The only hope rests in the education system. Society won’t budge until the very core of people themselves change. Until that day, we’re stuck in a world where you’re forced to discover life’s other doors on your own. Society has provided for us a path and, should you choose not to follow down this path with the rest of humanity, face a world of difficulty.

Unless you’re one of the rare few who find absolute self-fulfillment in their field of study, true happiness lies outside the norm.

Leave the path you’ve prepared for since birth and you’re forced to decide what really matters to you. Gone are the support structures that provided you a reason for being and a sense of purpose. Take everything away, focus solely on yourself, and your true passions come to light. All too often we grow up relying too heavily on external structures for support rather than ourselves. Remove them and you may find that your life is rather dull or lacking.

It’s no doubt easier to take the road “more” traveled. The rest of the world agrees. But, find someone who diverged and pursued themselves… that’s when you learn what your life is about. That’s what I’m going to do. Create me, not my career. I am my career.


Featured Image: Adderall is the only way to study Photo By [Quinn Dombrowski Link to Flickr]

I’m Lovin It

It’s been a while since I’ve had time to sit down and write something worthwhile. The past week was nothing but tests and homework leaving me little time to do anything extracurricular.

I’m trying a new theme and will hopefully find a good way of organizing content here in the next week. I want to continue blogging as normal, but I’m looking for a way to separate my somewhat personal blog and the information that I plan to gather.

So far I’m thinking most of the navigation should be centered towards finding major articles and subjects rather than a live blog feed. As a result, I’m in the process of switching several posts to pages. I’m thinking the more informational pieces will be on pages rather than posts.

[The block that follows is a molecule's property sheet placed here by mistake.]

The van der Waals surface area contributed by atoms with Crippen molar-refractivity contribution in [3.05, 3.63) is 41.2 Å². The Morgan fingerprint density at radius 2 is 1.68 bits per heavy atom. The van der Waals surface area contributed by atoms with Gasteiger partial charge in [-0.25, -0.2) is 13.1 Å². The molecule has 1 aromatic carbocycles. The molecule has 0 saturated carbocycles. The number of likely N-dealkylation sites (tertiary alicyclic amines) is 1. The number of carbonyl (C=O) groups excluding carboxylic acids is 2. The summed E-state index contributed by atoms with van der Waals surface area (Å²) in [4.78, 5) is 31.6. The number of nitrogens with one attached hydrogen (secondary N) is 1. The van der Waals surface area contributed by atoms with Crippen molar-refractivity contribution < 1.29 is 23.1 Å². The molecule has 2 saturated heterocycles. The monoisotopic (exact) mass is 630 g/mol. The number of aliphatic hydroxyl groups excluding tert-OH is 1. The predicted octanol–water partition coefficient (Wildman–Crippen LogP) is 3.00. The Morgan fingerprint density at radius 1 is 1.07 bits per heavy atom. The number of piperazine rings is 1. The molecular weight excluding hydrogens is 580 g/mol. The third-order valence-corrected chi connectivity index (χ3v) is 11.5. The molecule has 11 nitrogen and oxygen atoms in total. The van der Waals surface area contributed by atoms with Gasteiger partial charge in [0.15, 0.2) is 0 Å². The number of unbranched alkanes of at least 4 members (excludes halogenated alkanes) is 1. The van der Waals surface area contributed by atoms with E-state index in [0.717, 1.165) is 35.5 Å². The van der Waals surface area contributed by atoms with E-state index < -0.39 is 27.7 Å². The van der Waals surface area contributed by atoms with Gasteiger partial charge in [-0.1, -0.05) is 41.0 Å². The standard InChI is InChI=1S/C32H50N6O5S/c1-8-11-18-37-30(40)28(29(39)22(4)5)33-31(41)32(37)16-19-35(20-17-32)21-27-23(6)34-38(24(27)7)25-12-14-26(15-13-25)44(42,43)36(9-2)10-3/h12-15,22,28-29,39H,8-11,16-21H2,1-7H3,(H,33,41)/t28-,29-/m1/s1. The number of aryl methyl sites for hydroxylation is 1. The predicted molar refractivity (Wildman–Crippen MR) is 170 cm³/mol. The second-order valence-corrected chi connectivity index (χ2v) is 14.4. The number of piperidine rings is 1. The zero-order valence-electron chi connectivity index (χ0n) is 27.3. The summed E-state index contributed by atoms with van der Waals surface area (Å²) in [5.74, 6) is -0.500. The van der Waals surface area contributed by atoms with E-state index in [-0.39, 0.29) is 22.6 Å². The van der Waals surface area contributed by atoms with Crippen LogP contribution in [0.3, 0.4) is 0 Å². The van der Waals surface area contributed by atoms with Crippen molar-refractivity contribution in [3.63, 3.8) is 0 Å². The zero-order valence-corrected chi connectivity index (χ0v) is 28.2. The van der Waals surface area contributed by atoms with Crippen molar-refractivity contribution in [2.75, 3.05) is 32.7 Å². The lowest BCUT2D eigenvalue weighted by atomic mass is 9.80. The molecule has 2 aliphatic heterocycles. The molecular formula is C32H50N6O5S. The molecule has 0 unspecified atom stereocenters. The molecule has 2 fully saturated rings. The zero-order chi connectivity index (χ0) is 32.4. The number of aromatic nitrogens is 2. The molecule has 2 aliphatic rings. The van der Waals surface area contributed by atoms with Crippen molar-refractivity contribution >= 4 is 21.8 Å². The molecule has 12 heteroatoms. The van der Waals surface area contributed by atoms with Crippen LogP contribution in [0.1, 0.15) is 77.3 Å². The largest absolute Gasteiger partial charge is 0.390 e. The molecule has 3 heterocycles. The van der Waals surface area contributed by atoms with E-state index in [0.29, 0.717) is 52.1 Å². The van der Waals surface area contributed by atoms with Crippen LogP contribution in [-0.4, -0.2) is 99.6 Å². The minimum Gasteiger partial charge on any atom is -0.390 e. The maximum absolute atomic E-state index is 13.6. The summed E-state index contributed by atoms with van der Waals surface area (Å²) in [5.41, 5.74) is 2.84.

I’m still pretty new to customizing WordPress.com to the fullest extent, but I’ve really been considering going self-hosted just so I have full CSS control. I’m a perfectionist when it comes to layout and design, and would rather have complete aesthetic control over the way content is arranged.

However, I think I’ll hold off a while longer just to see if there’s enough promise in this before making a larger commitment. After all, I’ve just now been back for a month.

In the meantime, I’m hoping to get back to publishing at a normal rate. I’ll continue to tweak the site for some time until I get it right, but don’t be surprised if WordPress.org woos me away.

Any random advice for balancing an informational and semi-personal blog?


Featured Image: An Open Invitation Photo By [Quinn Mattingly Link to Flickr]

Reigning Security Exploits of 2014

Come On People

Until recently, I wasn’t aware that I’m one of the few who consistently maintains an updated computer. I thought it was a no-brainer. You’re notified by Windows Update or the App Store and after clicking some variation of ‘Update,’ TA-DA! You’re done!

It really couldn’t get any easier, right? If you take into account the period of time the computer itself is unusable, maybe you’ll find an argument against updating somewhere. But really, who can’t find 20 minutes every 3-4 months to, at the very least, install updates to the core OS and maybe even some major apps?